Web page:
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B.C.’s Fugitive Gas Pains: Report Calls for Crackdown on Biggest Polluters

A potent, heat-trapping gas is being released into the atmosphere from B.C.’s oil and gas wells at a much higher rate than shown in industry and government reports and immediate action is needed, a new study by the David Suzuki Foundation confirms.

The findings, released Wednesday, follows on the heels of a previous peer-reviewed study by the Suzuki Foundation and St. Francis Xavier University, which found methane emissions from B.C.’s oil and gas industry are two-and-a-half times higher than reported.

The study revealed that wells in the Montney region, in northeast B.C. near Fort St. John, released more than 11,800 tonnes of methane into the air annually — the equivalent of burning 4.5 million tonnes of coal or putting two million cars on the road.

ICYMI: Scientists Find Methane Pollution from B.C.’s Oil and Gas Sector 2.5 Times What B.C. Government Reports

The new study investigated 178 sites in the same area and looked at origins and causes of the harmful emissions.

Researchers found that more than 85 per cent of actively producing gas wells vent methane gas directly into the environment every day, with an average flow rate of 27.1 cubic metres a day for each well tested. The vented gas is not being captured or flared and measurements showed it was almost pure methane.

Researchers also found that about 35 per cent of abandoned and inactive wells in the Montney region have significant flows of methane and hydrogen sulphide gas amounting to between nine and 11 cubic metres a day.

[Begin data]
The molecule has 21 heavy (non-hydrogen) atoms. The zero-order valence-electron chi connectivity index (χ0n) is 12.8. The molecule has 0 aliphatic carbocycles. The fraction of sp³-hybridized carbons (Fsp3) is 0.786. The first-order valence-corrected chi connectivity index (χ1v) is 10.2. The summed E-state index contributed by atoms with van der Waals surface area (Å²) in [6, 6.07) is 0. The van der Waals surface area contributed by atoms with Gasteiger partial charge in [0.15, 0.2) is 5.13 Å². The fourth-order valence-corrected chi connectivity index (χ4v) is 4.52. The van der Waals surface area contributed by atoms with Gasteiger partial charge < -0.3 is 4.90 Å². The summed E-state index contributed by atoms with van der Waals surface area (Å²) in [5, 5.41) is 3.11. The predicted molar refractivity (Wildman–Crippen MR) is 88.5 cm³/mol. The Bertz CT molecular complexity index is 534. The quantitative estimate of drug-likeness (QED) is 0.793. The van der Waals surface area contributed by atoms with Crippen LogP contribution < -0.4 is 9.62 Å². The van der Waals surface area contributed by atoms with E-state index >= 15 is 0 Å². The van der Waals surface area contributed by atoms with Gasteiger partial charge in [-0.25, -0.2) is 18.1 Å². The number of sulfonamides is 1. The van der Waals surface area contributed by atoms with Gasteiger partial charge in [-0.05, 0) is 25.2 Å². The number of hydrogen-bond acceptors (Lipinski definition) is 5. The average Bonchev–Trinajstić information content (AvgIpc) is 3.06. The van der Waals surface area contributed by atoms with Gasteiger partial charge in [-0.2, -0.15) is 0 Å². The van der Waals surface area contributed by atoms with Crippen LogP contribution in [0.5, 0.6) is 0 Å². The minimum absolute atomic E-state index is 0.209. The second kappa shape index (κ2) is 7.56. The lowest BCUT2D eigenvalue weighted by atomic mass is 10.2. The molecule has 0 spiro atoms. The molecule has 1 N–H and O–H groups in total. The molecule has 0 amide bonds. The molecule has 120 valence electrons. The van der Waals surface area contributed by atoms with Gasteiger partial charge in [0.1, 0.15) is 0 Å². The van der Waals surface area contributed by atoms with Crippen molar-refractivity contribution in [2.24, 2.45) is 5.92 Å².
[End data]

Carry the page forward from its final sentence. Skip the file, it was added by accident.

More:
“While we could not determine the cause of these vent flows, we suspect much of the escaping gas is a result of issues related to well integrity. It is also apparent from our data that producers are identifying and repairing few of these leaking wells,” says the report.

B.C. Oil and Gas Commission figures show about 25,000 wells in B.C., with 12,771 reported as active gas wells and the remainder abandoned, suspended or used as water-disposal wells.

Venting at the inactive wells is continuous and there has been little effort to control the gas release, the report found.

Solutions exist. So why don’t we use them?

John Werring, David Suzuki Foundation senior science and policy advisor and lead researcher on the study, said there is no doubt the oil and gas industry has a problem.

“A carbon tax on these fugitive methane emissions would hold emitters accountable, forcing them to pay for their massive contributions to our overall greenhouse gas emissions or preventing them altogether,” he said.

“Every citizen in this province already pays carbon taxes to help combat climate change, so why shouldn’t the biggest polluters be required to do the same?” said Werring, who added the Foundation will be looking for announcements in next month’s provincial budget.

In the memorandum of understanding signed between the B.C. Greens and NDP, the parties committed to broaden the carbon tax to capture “fugitive” emissions.

The study also recommends that:

  • All oil and gas companies operating in B.C be ordered to immediately undertake leak detection and repair, starting with sites identified in the report.
  • The province should develop regulations for mandatory quarterly leak detection and repair on all wells, including abandoned wells.